Don’t Drink the Kool-Aid: Part II

posted by Beret.

Ring of Kool.
Ring of Kool.

Several weeks ago, I posted a few project ideas for that strangely bewitching chemical tonic called Kool-Aid. As my friend Peggy explained to her uninitiated daughter: “Kool-Aid is a hair dye that people drink sometimes.” Cheers to that.

For your enjoyment and edification, here is Part Two. Included are:

  • Better-smelling volcanic eruptions
  • Moon Sand

There were supposed to be a bunch of other fabulous projects included in this post, which I will explain in my sob story at the end. On to the successful projects!

Better-smelling volcanic eruptions:

If you read our post about Cabbage Juice Chemistry, you already know that it can be fun to play around with acids and bases. The classic case: mixing baking soda and vinegar to get your volcano model to erupt.

From Salt dough is ok, but I highly recommend using plaster cloth instead! See our post about how to use it.

Here are instructions for ye olde science fair staple. Don’t get me wrong–it’s fun–but vinegar gives my kids the heebie jeebies. Wouldn’t it be nice to use something else to ensure that your project smells delightful? Well…guess what else is very, very acidic, and reacts well with baking soda?


All you need:

volcano materials

  • Kool-Aid. Cherry is nice, if you want it to look like a lava flow. I added a little Black Cherry to the mix, which made it look a lot like blood. A LOT. Surely that will come in handy this Halloween.
  • Baking soda.
  • Water.


Obviously, this is before I stirred them together.
Obviously, this is before I stirred them together.

1. Combine a heaping tablespoon of baking soda and one packet of unsweetened Kool-Aid. Mix these dry ingredients thoroughly and put them into whatever needs to erupt. I’m just using a boring glass since we don’t have any spare volcano models lying around at the moment.

2. Add a little water. I added about an 1/8 cup.

At the last minute, I added a little Black Cherry flavor, too. I thought it looked a LOT like blood. A LOT. Also, right after this photo was taken, it spewed all over the table and spattered the wall. Missed the money shot because I ran for a rag. Maybe don't do this on a white work surface.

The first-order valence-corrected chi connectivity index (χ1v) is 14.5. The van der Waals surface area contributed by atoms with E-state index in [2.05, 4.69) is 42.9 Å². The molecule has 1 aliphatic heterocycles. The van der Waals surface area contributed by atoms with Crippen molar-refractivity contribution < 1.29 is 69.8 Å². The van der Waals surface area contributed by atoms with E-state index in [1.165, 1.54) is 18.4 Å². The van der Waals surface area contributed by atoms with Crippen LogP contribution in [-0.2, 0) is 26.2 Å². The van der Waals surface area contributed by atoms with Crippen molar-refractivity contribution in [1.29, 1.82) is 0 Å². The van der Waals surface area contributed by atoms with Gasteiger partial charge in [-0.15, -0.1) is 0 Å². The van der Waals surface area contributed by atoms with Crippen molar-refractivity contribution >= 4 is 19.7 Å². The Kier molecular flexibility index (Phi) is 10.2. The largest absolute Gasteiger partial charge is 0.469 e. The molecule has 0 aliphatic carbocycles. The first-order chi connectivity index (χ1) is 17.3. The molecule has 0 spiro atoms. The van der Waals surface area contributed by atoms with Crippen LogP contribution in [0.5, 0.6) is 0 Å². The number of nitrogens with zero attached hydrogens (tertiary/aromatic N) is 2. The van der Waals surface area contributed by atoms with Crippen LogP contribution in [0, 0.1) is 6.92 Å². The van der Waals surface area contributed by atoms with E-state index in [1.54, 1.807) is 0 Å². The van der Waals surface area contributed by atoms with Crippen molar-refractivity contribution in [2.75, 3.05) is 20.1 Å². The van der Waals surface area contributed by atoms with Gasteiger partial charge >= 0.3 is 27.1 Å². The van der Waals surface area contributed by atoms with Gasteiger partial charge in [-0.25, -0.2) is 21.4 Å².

Maybe don’t do this on a white work surface. Right after this photo was taken, it spewed onto the table and spattered the wall.

3. Enjoy. Don’t forget to inhale.

Moon Sand:

I found this moon sand recipe on Growing a Jeweled Rose. I wish I’d known about it back when my kids were tots. Moon sand can amuse little people for hours, but it costs an arm and a leg for a cup of the stuff.

All you need:

  • moon sand materials4 cups play sand. I wasn’t so worried about my kids eating this, and since it is moist I wasn’t worried about inhaling the dust, so I used plain old sand. If your kid eats everything, you may wish to look for a silica-free variety.
  • 2 cups corn starch
  • 2-3 packets of Kool-Aid
  • 1/2 – 1 cup water


moon sand mix

1. Mix the dry ingredients thoroughly.

2. Add water, a little at a time, and mix completely. I soon gave up on the spoon and used my hands. It’s more fun that way, anyway. What you want: a moist mixture that clumps easily and holds shapes. If it gets too wet, just add a bit more sand and corn starch. It took me an entire cup of water to get the right consistency, but that will vary depending on the sand you use.

moon sand wet

3. Play! Store in an airtight container.

moon sand final

I also tried a few other projects such as erupting paint–which sounds awesome, but did next to nothing. Still, if you add Kool-Aid to white paint, it does make some groovy colors, though they are no longer guaranteed to be “washable.”

In other news, my attempts to make Kool-Aid Lip Gloss resulted in an epic fail. The Kool-Aid refused to dissolve into the melted Vasoline. I’ll keep working on that. And in the near future, I’ll try out Kool-Aid Frosting. It’s orange frosting season, people.


Author: Beret Olsen

Beret Olsen is a writer, teacher, and photo editor for 100 Word Story. She loves toast, the Oxford comma, and all your comments and questions.

Leave a Reply

Fill in your details below or click an icon to log in: Logo

You are commenting using your account. Log Out /  Change )

Facebook photo

You are commenting using your Facebook account. Log Out /  Change )

Connecting to %s

%d bloggers like this: